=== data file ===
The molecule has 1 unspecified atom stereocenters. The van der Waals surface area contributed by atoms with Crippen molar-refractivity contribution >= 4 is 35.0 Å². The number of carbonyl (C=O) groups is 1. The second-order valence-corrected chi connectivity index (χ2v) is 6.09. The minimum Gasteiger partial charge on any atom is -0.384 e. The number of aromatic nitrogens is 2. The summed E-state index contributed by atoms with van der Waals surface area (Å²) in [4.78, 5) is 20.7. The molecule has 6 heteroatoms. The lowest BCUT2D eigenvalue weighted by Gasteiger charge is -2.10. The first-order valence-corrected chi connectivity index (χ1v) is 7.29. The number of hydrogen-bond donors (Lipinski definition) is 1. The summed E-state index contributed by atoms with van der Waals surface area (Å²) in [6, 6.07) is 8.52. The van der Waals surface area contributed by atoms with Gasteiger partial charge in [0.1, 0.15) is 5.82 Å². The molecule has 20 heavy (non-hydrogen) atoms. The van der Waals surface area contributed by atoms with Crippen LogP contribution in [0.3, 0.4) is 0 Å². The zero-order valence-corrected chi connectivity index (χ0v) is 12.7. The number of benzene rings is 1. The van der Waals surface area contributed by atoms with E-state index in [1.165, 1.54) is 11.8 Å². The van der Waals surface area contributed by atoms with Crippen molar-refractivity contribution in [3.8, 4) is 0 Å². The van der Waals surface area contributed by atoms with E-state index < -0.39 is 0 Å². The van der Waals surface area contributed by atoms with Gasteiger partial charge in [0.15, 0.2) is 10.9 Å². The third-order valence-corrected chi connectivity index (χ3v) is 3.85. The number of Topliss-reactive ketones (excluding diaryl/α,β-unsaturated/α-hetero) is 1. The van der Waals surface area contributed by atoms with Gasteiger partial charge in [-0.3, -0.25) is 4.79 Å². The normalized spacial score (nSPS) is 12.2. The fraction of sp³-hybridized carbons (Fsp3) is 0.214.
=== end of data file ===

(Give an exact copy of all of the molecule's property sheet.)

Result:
The molecule has 1 unspecified atom stereocenters. The van der Waals surface area contributed by atoms with Crippen molar-refractivity contribution >= 4 is 35.0 Å². The number of carbonyl (C=O) groups is 1. The second-order valence-corrected chi connectivity index (χ2v) is 6.09. The minimum Gasteiger partial charge on any atom is -0.384 e. The number of aromatic nitrogens is 2. The summed E-state index contributed by atoms with van der Waals surface area (Å²) in [4.78, 5) is 20.7. The molecule has 6 heteroatoms. The lowest BCUT2D eigenvalue weighted by Gasteiger charge is -2.10. The first-order valence-corrected chi connectivity index (χ1v) is 7.29. The number of hydrogen-bond donors (Lipinski definition) is 1. The summed E-state index contributed by atoms with van der Waals surface area (Å²) in [6, 6.07) is 8.52. The van der Waals surface area contributed by atoms with Gasteiger partial charge in [0.1, 0.15) is 5.82 Å². The molecule has 20 heavy (non-hydrogen) atoms. The van der Waals surface area contributed by atoms with Crippen LogP contribution in [0.3, 0.4) is 0 Å². The zero-order valence-corrected chi connectivity index (χ0v) is 12.7. The number of benzene rings is 1. The van der Waals surface area contributed by atoms with E-state index in [1.165, 1.54) is 11.8 Å². The van der Waals surface area contributed by atoms with Crippen molar-refractivity contribution in [3.8, 4) is 0 Å². The van der Waals surface area contributed by atoms with E-state index < -0.39 is 0 Å². The van der Waals surface area contributed by atoms with Gasteiger partial charge in [0.15, 0.2) is 10.9 Å². The third-order valence-corrected chi connectivity index (χ3v) is 3.85. The number of Topliss-reactive ketones (excluding diaryl/α,β-unsaturated/α-hetero) is 1. The van der Waals surface area contributed by atoms with Gasteiger partial charge in [-0.3, -0.25) is 4.79 Å². The normalized spacial score (nSPS) is 12.2. The fraction of sp³-hybridized carbons (Fsp3) is 0.214.